The guy that kisses the phone, he’s a guy who lived in my building who I later found out is a former mayor of the town. We just loved his look. He pops up a few times. He’s the guy I say hello to when I’m riding my bike, he kisses the phone, and then in the beginning of the second episode he says, “Shhh.” I love that guy.
And then the main star of episode one is little Nicoló Ambrosio. Casting kids is tricky. It’s a really tricky thing to find a kid, especially when they have as big a role as he does in that episode. I think everyone in that crew fell in love with that kid. We did a casting call with all these kids and I watched the videos of the auditions. When I was in Rome we auditioned them in person and I would improvise with the kids and start talking with them. I would ask them stuff like, “What’s your favorite food?” And all the kids were very shy or very quiet and timid. Like, [mumbles] “spaghetti” or “lasagna.”
And then Nicoló’s like, “Oh, I like linguini with blue lobster!” And we’re like, “What?” [Laughs.] “Who is this kid?” He was just so animated and the improv was so funny and so alive in all the scenes we did. He made us laugh so hard. And Alessandra [Mastronardi, who plays Francesca] told me his mom told her that after the audition he left the room, when we were laughing so hard, he was like, “Yeah, I booked that.” [Laughs.] He’d never acted in anything! He’s just so confident.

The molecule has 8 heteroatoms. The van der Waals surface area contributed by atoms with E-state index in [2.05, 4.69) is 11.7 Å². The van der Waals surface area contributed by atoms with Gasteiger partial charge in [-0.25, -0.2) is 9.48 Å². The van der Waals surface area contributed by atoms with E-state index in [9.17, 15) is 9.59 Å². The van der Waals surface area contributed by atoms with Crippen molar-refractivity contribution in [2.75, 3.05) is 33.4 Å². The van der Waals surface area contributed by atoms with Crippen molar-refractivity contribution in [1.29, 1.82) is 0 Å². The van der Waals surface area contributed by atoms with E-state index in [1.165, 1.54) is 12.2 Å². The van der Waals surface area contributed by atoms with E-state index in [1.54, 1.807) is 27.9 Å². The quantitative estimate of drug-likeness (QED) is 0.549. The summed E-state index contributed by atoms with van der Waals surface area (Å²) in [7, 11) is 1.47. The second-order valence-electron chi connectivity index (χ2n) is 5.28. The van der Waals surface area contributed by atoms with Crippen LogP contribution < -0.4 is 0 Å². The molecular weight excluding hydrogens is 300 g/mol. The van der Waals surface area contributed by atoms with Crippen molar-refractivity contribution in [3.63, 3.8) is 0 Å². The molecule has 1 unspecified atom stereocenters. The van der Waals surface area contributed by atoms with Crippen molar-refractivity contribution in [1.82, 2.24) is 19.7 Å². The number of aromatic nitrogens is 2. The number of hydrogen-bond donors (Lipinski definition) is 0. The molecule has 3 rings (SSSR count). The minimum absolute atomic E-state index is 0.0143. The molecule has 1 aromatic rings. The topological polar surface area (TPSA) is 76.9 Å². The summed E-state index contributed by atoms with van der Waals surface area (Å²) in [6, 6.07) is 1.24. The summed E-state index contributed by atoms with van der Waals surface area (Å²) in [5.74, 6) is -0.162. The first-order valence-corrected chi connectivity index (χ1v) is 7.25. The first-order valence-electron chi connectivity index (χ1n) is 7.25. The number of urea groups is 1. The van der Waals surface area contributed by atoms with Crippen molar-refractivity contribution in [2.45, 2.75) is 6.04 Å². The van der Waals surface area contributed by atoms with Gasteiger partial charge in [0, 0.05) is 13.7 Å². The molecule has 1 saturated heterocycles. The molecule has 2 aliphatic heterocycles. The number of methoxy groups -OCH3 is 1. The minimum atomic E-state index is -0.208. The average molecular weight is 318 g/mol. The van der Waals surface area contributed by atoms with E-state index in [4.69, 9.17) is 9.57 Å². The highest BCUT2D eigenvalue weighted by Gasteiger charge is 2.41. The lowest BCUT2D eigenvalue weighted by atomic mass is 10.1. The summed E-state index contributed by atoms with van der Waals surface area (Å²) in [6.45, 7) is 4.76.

There was no real version of Dev’s date with Sara. In real life, I just had lunch by myself on my birthday at Hosteria Giusti [laughs]. But at night, my friends did bake a little tart for me with my name on it. If you go deep in my Instagram you’ll find it. It says Aziz. I don’t know the name of the tart, but they did do that, so that’s inspired by my real friends in Modena doing that.
Oh, the lasagna moment [when Dev is riding his bike across a piazza and a bag of lasagna gets stuck in the spokes and throws him to the ground], that actually happened to me. I was working at the pasta shop in the beginning and they taught me how to make lasagna. I finished the day and the grandma, Angela, was like, “You did a good job today, take some lasagna home for yourself.” So I texted my friend Alessandro, a guy who lives in Modena, and was like, “Hey, I have this lasagna from work, you want to eat some for lunch?” And he was like, “Ooh, that sounds great, let’s do it.” So I’m riding my bike home and it gets crunched up in the spokes just like it did in the episode. As soon as it happened I was so mad that I wasn’t going to eat the lasagna, but immediately it was one of those moments where I was like, “I believe this will end up in the show.”
And all the communication we do with Rachel post-breakup felt very real to us. Between episode one and episode two we were debating, okay, how do we show this Rachel stuff? Nowadays when you go through a breakup, so much of the post breakup communication is digital. It’s these kind of cautious emails.
At the end of the episode, Dev is really lonely. I mean, look, the whole point of this show is, look at this guy: He’s in Italy, blah, blah, blah, but what he’s really looking for is human connection. And he lost the one he found with this woman, Clare, and he reluctantly goes back into chatting with his ex-girlfriend, which I think he knows is bad. As he writes the email I think he knows, “This isn’t a good idea to engage with this. This person dumped me.”